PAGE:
1938 The U.S. Supreme Court handed down its decision in the case Missouri ex rel. Gaines vs. Canada on December 12, 1938. The court struck a blow to Missouri’s "separate but equal" laws, stating that in the absence of an equal law school for Black students, Gaines should be admitted to the University of Missouri law school. Gaines disappeared shortly after this decision and did not attend.
1940 The Missouri Nonpartisan Court Plan, also known as the Merit Plan, was a constitutional amendment approved by voters on November 5, 1940. Under the Plan, a non-partisan commission reviews candidates for judicial vacancies in the City of St. Louis, and in St. Louis, Jackson, Clay, Platte and Greene counties along with the state appellate and Supreme Courts. The commission sends the governor a list of three candidates considered the best qualified. The governor then has 60 days to select a candidate from the list and if a selection is not made, the commission makes the selection. At the next General Election, the public votes whether to retain the judge for 12 years and can be retained for multiple terms. 
1941 The decision in State ex rel. Bluford v. Canada was handed down in July 25, 1941 by the Missouri Supreme Court. Lucile Bluford, a Black student, tried to register for journalism classes at the graduate program at the University of Missouri and was prohibited due to her race. The Supreme Court decision stated the University had to admit her as there was not a comparable program in the state.  In response, the school closed the graduate program stating there was not enough faculty to teach due to World War II. The Lincoln University School of Journalism was established shortly thereafter. 
1942 The lynching of Cleo Wright in Sikeston on January 12, 1942 initiated a federal investigation by the United States Department of Justice, the first time the Department intervened in a Civil Rights case. Although no indictments were made, the investigation set a precedent for federal intervention in civil rights cases. Wright was the last Black man lynched in Missouri.

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MS492, U.S. Army Corps of Engineers, NAACP Protests Cleo Wright

1945 Missouri’s fourth, and current, constitution went into effect on March 30, 1945. This constitution reformatted Missouri state government administrative structure, tax collection, and provisions relating to local government.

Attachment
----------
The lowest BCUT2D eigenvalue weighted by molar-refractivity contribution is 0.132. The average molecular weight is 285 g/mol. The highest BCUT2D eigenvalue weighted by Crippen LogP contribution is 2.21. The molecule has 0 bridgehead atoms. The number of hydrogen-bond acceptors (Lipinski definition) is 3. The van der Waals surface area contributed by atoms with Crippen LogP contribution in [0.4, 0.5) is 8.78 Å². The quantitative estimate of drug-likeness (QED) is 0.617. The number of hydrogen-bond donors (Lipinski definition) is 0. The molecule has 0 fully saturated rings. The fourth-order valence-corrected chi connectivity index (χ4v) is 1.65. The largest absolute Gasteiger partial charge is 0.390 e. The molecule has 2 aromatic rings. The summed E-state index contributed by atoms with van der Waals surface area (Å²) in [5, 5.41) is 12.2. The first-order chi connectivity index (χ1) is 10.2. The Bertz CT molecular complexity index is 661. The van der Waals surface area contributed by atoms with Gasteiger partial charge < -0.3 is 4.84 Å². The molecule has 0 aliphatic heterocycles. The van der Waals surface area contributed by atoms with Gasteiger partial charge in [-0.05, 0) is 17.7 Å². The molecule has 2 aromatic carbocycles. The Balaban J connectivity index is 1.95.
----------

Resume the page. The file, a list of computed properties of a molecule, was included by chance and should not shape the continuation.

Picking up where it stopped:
1945 U.S. Vice President and former Missouri U.S. Senator from Independence, Harry S Truman became President upon the death of Franklin Delano Roosevelt on April 12, 1945. He was elected for a second term on November 2, 1948.
1945 Japan signed documents of surrender ending World War II in the Pacific on the deck of the USS Missouri on September 2, 1945. Over 450,000 Missourians served in the Pacific and European Theaters as part of the Allied forces fighting the Axis Powers (Germany, Japan, and Italy). Germany and other Axis Powers had previously surrendered on May 7, 1945.
1946 Winston Churchill, former Prime Minister of England, delivered his "Iron Curtain" speech at Westminster College in Fulton on March 5, 1946.
1947 KSD, the first television station in Missouri, broadcast their first program in St. Louis on February 8, 1947. The broadcast consisted of news, interviews, and a sports show. There were only 4 television sets in the area and only 12 other television stations in the nation.  
1947 Missouri was the 17th state to ratify the Twenty-Second Amendment to the U.S. Constitution limiting to two the number of terms a president can serve on May 22, 1947. The amendment went into effect on February 27, 1951.
1948 The U.S. Supreme Court handed down its decision in the Shelley vs Kraemer, a St. Louis housing segregation case, on May 3, 1948. J.D. and Ethel Shelley challenged restrictive covenants preventing the sale or lease of property to Black people. When the Missouri Supreme Court upheld the practice in 1945, the Shelleys appealed. The U.S. Supreme Court decided the 14th Amendment’s Equal Protection Clause prohibited such racial discrimination. The practice would not be fully outlawed until the Fair Housing Act in 1968.